Turkish wine

Archaeological evidence shows that the earliest known wine production dates back to 6,000 BC in the region between Armenia - Georgia - Iran. Winemaking in Anatolia has a history of thousands of years, especially the Central Anatolia is the homeland of wine. It is known that the Hattians and Hittites were engaged in viticulture and winemaking. Rock frieses showing Hittite kings offering drinks to the gods, thousands of goblets, amphorae and jugs from the Ionian period unearthed during excavations, and Cilician coins bearing bunches of grapes show how deep-rooted wine and viticulture are in these lands.

Today, the Turkish wine industry has made significant developments in recent years and has started to produce internationally recognized wines which received many awards. Quality wines are obtained by using modern technologies in the production of red, white and rose varieties made from local and foreign grape types. There has been a Renaissance perod in wine production in the country over the last 20 years. While there were 40 wine producers in Turkey in 2002, it's currently around 200 now and is gaining more and more prestige in terms of quality, quantity and awareness. The increasing product diversity, and the increase in wine exports and wine consumption in the domestic market are promising for Turkish winemaking and its economy.

In 2016, grape production is carried out on an area of approximately 435 thousand hectares in Turkey. According to 2010 data of the International Food Organization (FAO), Turkey ranks fourth in the world in terms of vineyard areas, after France, Italy and Spain. Although it is a country that produces large amounts of grapes, only 2-3 percent of Turkey's grapes are processed for winemaking. This rate is 85% in European Union countries, which varies between 70% and 95%. As of 2020, more than 4.2 million tons of grapes are produced annually in Turkey; 37% of it is for drying, 53% for table, 8% for must, molasses, vinegar etc, and 2% for wine. 75% of the annual production is consumed domestically, meaning that the Turkish viticulture sector has an inward-looking structure.

The share of five European countries (France, Spain, Italy, Germany, Portugal), which are the traditional producers of wine, in the world market has decreased from 80% to 60% in the last 20 years. This decreasing market share has shifted to the so-called "New World" countries; USA, Argentina, Chile, South Africa, Australia and New Zealand.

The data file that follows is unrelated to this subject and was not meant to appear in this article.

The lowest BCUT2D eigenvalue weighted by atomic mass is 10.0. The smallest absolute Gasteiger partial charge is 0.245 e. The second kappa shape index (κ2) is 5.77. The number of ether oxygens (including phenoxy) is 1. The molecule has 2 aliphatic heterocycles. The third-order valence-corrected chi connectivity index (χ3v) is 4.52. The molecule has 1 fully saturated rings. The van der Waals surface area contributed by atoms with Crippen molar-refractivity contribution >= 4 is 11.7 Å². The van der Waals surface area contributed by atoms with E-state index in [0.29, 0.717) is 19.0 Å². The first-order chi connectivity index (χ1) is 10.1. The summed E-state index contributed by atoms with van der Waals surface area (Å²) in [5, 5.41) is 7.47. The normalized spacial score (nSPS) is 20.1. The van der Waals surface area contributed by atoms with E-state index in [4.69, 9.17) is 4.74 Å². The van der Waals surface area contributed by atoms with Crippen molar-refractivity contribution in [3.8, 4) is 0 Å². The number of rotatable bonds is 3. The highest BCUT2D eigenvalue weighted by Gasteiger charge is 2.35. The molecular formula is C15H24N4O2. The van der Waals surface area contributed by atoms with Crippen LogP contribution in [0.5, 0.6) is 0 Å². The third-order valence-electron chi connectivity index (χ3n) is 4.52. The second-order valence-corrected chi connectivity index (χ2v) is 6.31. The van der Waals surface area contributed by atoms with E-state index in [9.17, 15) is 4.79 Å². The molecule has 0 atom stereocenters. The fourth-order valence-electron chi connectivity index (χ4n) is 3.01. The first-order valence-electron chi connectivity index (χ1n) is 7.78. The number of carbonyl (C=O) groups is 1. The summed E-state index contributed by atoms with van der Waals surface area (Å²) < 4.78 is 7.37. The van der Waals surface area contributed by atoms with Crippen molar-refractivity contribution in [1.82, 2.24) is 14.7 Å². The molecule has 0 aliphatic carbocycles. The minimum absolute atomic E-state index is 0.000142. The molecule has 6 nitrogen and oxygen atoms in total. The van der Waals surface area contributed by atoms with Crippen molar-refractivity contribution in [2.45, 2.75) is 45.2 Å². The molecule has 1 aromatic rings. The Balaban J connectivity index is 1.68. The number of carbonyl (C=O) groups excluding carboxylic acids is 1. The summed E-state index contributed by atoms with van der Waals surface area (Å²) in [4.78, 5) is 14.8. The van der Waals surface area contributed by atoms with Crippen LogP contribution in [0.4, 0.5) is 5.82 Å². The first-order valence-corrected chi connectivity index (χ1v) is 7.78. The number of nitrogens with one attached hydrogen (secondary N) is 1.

Turkey produces 75 million liters of wine annually, which is way below compared to others around the world. Turkey's wine exports cannot exceed $10 million (only $6.9 million in 2020). France is $18 billion, Italy $8.4 billion, Spain $3.5 billion, Chile $2 billion, Australia $1.7 billion, USA $1.5 billion, New Zealand $1.4 billion, Germany $1.2 billion, Portugal $1.1 billion, Argentina $853 million, Georgia $240 million, and Greece $100 million.

The biggest advantage of Turkish wines is the availability of serious potential grapes unique to Turkey, such as Öküzgözü, Bogazkere, Kalecik Karasi, Çalkarasi, Narince and Emir. There is no example of these grapes in any other country. There is also Chardonnay and Sauvignon Blanc types. The most famous wines in the world are Petrus, Chablis, Chateau Margaux, Chianti, etc. Turkish wines cannot compete with these, yet, but it's growing. The local producers participate to international competitions in recent years, such as International Wine Challenge (IWC), Concours Mondial de Bruxelles, Mundus Vini, Decanter World Wine Awards, AWC Vienna, Masters of Wine (MOW), and others.

Half of Turkey's wine production takes place in the Aegean region which has endemic grape varieties and a suitable environment for both grape growing and winemaking, thanks to its climatic characteristics and soil structure. The Region is one of the most important wine producing regions of Turkey. Besides traditional wines, Sirince village in Izmir province, famous for its historical and natural beauties, traditional Turkish houses, narrow streets and unique atmosphere, is also known for its fruit wines. Some of significant wine production areas in the country are; Thrace, Denizli, Izmir, Manisa, Çanakkale, Bozcaada, Cappadocia, Tokat, Elazig, Ankara, and Diyarbakir.

Main grape varieties used in Turkish wine production

  • Red Grape Varieties
    • Bogazkere: grown in the Southeastern Anatolia Region
    • Öküzgözü: grown in the Southeastern Anatolia Region
    • Kalecik Karasi: grown in the Kalecik district of Ankara
    • Çalkarasi: grown in the Marmara Region, especially in provinces such as Tekirdag and Canakkale
    • Karasakiz: grown in the Marmara and Aegean Regions
    • Papazkarasi: grown in the Aegean Region, especially in provinces such as Denizli, Manisa and Izmir

  • White Grape Varieties
    • Narince: grown in Tokat province
    • Emir: grown in Cappadocia area
    • Sultaniye: grown in the Aegean Region.
    • Bornova Misketi: grown in Bornova district of Izmir
    • Hasandede: common especially in Izmir and Manisa provinces
    • Yapincak: grown in the Marmara Region, especially in Tekirdag and Canakkale provinces

Most known Vineyards in Turkey are;
  • Pasaeli
  • Prodom
  • Sarafin
  • Selendi
  • Sevilen
  • Suvla
  • Tasköy Winery
  • Tomurcukbag
  • Turasan
  • Uluca Vineyard
  • Umurbey
  • Urla Winery
  • Urlice
  • USCA Winery
  • Vinkara
  • Vino Dessera
  • Vintura
  • Yazgan
  • Yedibilgeler

Main Turkish wine producers are;
  • Arcadia
  • Barbare
  • Barel
  • Cezz
  • Chamlija
  • Chateau Kalecik
  • Chateau Kalpak
  • Chateau Nuzun
  • Corvus
  • Diren
  • Doluca
  • Gali
  • Gemici
  • Gordias
  • Gülor
  • Karbag
  • Kastro-Tireli
  • Kavaklidere
  • Kocabag
  • Küp Winery
  • LA Wines
  • Likya
  • Melen
  • Nif